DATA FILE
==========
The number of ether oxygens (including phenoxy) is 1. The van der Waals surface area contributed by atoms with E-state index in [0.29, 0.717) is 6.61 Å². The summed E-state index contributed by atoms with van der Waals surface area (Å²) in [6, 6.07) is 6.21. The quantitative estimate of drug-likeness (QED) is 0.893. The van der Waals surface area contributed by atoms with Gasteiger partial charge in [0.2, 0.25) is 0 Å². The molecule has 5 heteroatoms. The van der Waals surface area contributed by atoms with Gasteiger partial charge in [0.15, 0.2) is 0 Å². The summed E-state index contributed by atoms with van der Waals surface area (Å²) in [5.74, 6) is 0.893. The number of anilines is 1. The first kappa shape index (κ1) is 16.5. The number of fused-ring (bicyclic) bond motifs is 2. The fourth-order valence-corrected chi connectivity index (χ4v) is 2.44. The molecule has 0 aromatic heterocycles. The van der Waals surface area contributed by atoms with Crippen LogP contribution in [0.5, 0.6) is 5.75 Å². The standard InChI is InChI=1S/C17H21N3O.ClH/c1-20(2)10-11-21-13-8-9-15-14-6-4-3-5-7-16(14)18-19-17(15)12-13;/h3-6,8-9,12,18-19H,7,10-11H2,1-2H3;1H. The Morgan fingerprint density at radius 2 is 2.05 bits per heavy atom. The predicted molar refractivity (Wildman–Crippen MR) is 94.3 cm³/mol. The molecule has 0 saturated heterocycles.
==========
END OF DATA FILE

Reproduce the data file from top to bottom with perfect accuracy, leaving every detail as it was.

The number of ether oxygens (including phenoxy) is 1. The van der Waals surface area contributed by atoms with E-state index in [0.29, 0.717) is 6.61 Å². The summed E-state index contributed by atoms with van der Waals surface area (Å²) in [6, 6.07) is 6.21. The quantitative estimate of drug-likeness (QED) is 0.893. The van der Waals surface area contributed by atoms with Gasteiger partial charge in [0.2, 0.25) is 0 Å². The molecule has 5 heteroatoms. The van der Waals surface area contributed by atoms with Gasteiger partial charge in [0.15, 0.2) is 0 Å². The summed E-state index contributed by atoms with van der Waals surface area (Å²) in [5.74, 6) is 0.893. The number of anilines is 1. The first kappa shape index (κ1) is 16.5. The number of fused-ring (bicyclic) bond motifs is 2. The fourth-order valence-corrected chi connectivity index (χ4v) is 2.44. The molecule has 0 aromatic heterocycles. The van der Waals surface area contributed by atoms with Crippen LogP contribution in [0.5, 0.6) is 5.75 Å². The standard InChI is InChI=1S/C17H21N3O.ClH/c1-20(2)10-11-21-13-8-9-15-14-6-4-3-5-7-16(14)18-19-17(15)12-13;/h3-6,8-9,12,18-19H,7,10-11H2,1-2H3;1H. The Morgan fingerprint density at radius 2 is 2.05 bits per heavy atom. The predicted molar refractivity (Wildman–Crippen MR) is 94.3 cm³/mol. The molecule has 0 saturated heterocycles.